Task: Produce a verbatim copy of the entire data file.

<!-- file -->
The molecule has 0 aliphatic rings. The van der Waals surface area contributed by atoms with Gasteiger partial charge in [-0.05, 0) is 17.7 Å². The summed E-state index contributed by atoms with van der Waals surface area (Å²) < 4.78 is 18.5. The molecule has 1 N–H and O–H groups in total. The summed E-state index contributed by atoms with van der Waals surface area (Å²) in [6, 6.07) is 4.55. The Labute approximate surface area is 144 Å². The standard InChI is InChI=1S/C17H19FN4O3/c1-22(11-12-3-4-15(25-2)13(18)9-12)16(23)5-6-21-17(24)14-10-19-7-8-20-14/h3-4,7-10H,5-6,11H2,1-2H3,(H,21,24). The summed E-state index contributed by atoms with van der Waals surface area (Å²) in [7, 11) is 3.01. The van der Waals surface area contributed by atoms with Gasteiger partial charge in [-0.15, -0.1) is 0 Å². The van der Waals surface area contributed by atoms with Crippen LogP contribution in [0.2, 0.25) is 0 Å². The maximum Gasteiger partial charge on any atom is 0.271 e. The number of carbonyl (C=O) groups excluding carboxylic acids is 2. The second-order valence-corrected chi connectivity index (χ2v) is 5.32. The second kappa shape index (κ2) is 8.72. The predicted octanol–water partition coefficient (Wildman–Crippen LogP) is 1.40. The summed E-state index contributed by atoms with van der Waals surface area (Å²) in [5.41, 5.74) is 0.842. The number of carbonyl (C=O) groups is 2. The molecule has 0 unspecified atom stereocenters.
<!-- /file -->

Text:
The molecule has 0 aliphatic rings. The van der Waals surface area contributed by atoms with Gasteiger partial charge in [-0.05, 0) is 17.7 Å². The summed E-state index contributed by atoms with van der Waals surface area (Å²) < 4.78 is 18.5. The molecule has 1 N–H and O–H groups in total. The summed E-state index contributed by atoms with van der Waals surface area (Å²) in [6, 6.07) is 4.55. The Labute approximate surface area is 144 Å². The standard InChI is InChI=1S/C17H19FN4O3/c1-22(11-12-3-4-15(25-2)13(18)9-12)16(23)5-6-21-17(24)14-10-19-7-8-20-14/h3-4,7-10H,5-6,11H2,1-2H3,(H,21,24). The summed E-state index contributed by atoms with van der Waals surface area (Å²) in [7, 11) is 3.01. The van der Waals surface area contributed by atoms with Gasteiger partial charge in [-0.15, -0.1) is 0 Å². The van der Waals surface area contributed by atoms with Crippen LogP contribution in [0.2, 0.25) is 0 Å². The maximum Gasteiger partial charge on any atom is 0.271 e. The number of carbonyl (C=O) groups excluding carboxylic acids is 2. The second-order valence-corrected chi connectivity index (χ2v) is 5.32. The second kappa shape index (κ2) is 8.72. The predicted octanol–water partition coefficient (Wildman–Crippen LogP) is 1.40. The summed E-state index contributed by atoms with van der Waals surface area (Å²) in [5.41, 5.74) is 0.842. The number of carbonyl (C=O) groups is 2. The molecule has 0 unspecified atom stereocenters.